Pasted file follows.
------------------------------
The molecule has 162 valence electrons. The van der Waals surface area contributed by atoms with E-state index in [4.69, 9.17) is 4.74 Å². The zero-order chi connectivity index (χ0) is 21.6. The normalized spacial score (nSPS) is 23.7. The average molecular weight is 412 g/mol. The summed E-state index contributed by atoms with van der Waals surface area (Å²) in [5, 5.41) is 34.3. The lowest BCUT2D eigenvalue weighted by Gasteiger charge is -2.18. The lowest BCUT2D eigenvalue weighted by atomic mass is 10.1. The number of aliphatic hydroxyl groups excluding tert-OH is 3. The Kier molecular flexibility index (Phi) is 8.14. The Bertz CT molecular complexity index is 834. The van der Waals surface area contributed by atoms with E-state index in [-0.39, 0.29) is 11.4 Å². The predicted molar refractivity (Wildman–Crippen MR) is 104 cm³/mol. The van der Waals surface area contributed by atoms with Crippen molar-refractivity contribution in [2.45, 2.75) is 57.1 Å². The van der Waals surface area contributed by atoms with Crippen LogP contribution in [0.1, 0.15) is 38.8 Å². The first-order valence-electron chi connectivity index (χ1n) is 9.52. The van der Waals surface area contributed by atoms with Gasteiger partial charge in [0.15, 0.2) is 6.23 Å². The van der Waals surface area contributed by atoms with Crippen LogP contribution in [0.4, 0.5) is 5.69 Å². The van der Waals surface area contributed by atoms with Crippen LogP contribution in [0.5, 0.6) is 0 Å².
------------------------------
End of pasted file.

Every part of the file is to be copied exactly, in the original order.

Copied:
The molecule has 162 valence electrons. The van der Waals surface area contributed by atoms with E-state index in [4.69, 9.17) is 4.74 Å². The zero-order chi connectivity index (χ0) is 21.6. The normalized spacial score (nSPS) is 23.7. The average molecular weight is 412 g/mol. The summed E-state index contributed by atoms with van der Waals surface area (Å²) in [5, 5.41) is 34.3. The lowest BCUT2D eigenvalue weighted by Gasteiger charge is -2.18. The lowest BCUT2D eigenvalue weighted by atomic mass is 10.1. The number of aliphatic hydroxyl groups excluding tert-OH is 3. The Kier molecular flexibility index (Phi) is 8.14. The Bertz CT molecular complexity index is 834. The van der Waals surface area contributed by atoms with E-state index in [-0.39, 0.29) is 11.4 Å². The predicted molar refractivity (Wildman–Crippen MR) is 104 cm³/mol. The van der Waals surface area contributed by atoms with Crippen molar-refractivity contribution in [2.45, 2.75) is 57.1 Å². The van der Waals surface area contributed by atoms with Crippen LogP contribution in [0.1, 0.15) is 38.8 Å². The first-order valence-electron chi connectivity index (χ1n) is 9.52. The van der Waals surface area contributed by atoms with Gasteiger partial charge in [0.15, 0.2) is 6.23 Å². The van der Waals surface area contributed by atoms with Crippen LogP contribution in [0.4, 0.5) is 5.69 Å². The van der Waals surface area contributed by atoms with Crippen LogP contribution in [0.5, 0.6) is 0 Å².